$TAR WARS$ (c) is badly made, particularly the special effects, the editing, the acting, the cinematography, the dialogue and the excruciating final scene. Worst of all, it is badly imagined. By that I mean it is trite, with a mindless plot and without any original characters. All this nonsense about icons and popular culture doesn't alter the fact that it is junk. To say it is one of the best s-f movies ever made is not saying much. All but a few s-f moves are nothing but escapism, and many of those are better than this. I have no problem with people being passionate about movies they enjoy. I love Old Yeller, but I would hardly call it the greatest movie ever made. The second was better - the battle scenes at the beginning, the "freezing" of Han and the battle between Darth and Luke. The third one was unforgivable. Ewoks and that cheesy ending that would make Frank Capra vomit.
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Captain Blood (1935)
They don't make 'em like that anymore!
15 April 1999
CAPTAIN BLOOD may well be the best action movie ever made. While I am less impressed with Olivia de Havilland than some, Errol Flynn is sexy and suave as can be. He never loses his sense of honor, humor or joie de vivre. So rarely these day are heroes likeable people. It's refreshing to see a movie like this. Suspense, action, romance, humor, charm, excellent directing, acting, editing and cinematography - this one has it all!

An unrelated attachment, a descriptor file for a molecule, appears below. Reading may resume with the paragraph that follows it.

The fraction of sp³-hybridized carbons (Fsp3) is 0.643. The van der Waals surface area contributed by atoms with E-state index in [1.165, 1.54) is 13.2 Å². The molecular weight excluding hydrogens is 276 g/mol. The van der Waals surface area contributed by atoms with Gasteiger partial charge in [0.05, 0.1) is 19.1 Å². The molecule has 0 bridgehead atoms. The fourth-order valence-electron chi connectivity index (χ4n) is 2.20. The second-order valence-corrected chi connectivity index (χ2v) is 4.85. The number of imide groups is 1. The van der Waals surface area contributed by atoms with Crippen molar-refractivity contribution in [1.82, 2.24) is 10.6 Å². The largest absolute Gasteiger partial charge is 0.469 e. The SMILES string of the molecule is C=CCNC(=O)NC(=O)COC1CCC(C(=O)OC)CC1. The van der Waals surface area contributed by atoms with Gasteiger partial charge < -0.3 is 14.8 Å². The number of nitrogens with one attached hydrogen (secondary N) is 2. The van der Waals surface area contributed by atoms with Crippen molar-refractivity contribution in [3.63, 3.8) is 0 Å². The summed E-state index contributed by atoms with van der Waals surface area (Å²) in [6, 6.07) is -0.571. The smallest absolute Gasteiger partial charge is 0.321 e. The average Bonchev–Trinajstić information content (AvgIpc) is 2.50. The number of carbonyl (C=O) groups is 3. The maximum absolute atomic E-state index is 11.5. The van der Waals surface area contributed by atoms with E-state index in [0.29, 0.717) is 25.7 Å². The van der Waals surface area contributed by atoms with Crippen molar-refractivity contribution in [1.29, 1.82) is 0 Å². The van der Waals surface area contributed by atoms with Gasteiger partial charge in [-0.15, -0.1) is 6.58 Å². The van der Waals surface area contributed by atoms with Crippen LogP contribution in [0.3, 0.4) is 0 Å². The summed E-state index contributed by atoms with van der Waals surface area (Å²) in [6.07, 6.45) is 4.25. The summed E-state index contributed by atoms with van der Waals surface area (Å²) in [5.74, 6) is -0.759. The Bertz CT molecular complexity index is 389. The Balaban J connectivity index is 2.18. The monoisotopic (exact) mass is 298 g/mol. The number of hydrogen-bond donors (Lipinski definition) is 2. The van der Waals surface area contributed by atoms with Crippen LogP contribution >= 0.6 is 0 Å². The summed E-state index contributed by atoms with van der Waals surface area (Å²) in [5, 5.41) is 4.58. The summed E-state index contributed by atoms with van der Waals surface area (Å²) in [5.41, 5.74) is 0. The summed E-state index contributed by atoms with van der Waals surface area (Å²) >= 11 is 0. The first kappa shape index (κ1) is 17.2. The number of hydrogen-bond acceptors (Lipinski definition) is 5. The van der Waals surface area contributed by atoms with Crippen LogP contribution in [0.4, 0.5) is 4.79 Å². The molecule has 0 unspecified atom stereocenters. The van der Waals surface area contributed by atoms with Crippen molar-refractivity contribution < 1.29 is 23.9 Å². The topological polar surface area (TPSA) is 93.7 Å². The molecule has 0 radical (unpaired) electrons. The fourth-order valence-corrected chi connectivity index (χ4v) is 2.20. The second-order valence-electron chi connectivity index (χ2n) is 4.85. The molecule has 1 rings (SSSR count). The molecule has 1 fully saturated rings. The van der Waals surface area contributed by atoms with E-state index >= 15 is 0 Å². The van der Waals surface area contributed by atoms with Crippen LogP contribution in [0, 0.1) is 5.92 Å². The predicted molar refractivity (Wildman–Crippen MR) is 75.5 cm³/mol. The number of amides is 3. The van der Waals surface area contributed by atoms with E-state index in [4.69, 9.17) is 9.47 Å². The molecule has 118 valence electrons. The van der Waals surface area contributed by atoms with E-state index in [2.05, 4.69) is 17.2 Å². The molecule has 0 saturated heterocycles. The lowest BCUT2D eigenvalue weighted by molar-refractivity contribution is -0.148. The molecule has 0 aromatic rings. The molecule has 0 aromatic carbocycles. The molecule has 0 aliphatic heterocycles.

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Runaway Train (1985)
Not a Oxymoron! An intellectual action flick!
14 April 1999
Runaway Train is about far more than a runaway train. It is about personal freedom and how hard we are willing to struggle to get it. It's about how willing we are to give up our personal freedom to be comfortable. It's about dehumanization inflicted by social institutions. It's also one gripping, suspenseful action-flick. The two main characters, played by Jon Voight as Manny and Eric Roberts as Buck, are escaped prisoners, but they are humanized. Not that we would really like to meet them, but we can see how they work, and we can identify with them. I found it fascinating that the character I really hated was John P. Ryan as Renkin, the warden. This official of society has turned his efforts to recapture the prisoners, particularly Manny, into a personal mission of hatred. The cinematography and imagery in the film are excellent. Whether exterior shots of the train hurtling across the desolate Canadian wilderness, or claustrophobic shots of the characters in the train, we are there and cannot help but be involved. There's not a bad performance in it. John Voight, Eric Roberts, Rebecca De Mornay and John P. Ryan are all tremendous, with an intensity that matches the demands of the film. This is one of those few films that really disturbed me, that really caused me to think about my life. It is unforgettable. It is a great work of art.
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Duffy (1968)
Under-rated thriller, very hip.
14 April 1999
This film features gorgeous photography on the Mediterranean and a plot that I never found predictable. It's very stylish and has cool music, including a great tune by soul singer Lou Rawls. James Coburn, James Fox and James Mason are all very good in it, as is the beautiful Susannah York. The plot involves the theft of money from a ship on the Mediterranean Sea. It's James Mason's sons that steal his money, and it's what follows that gives the film it's intrigue. Definitely worth watching.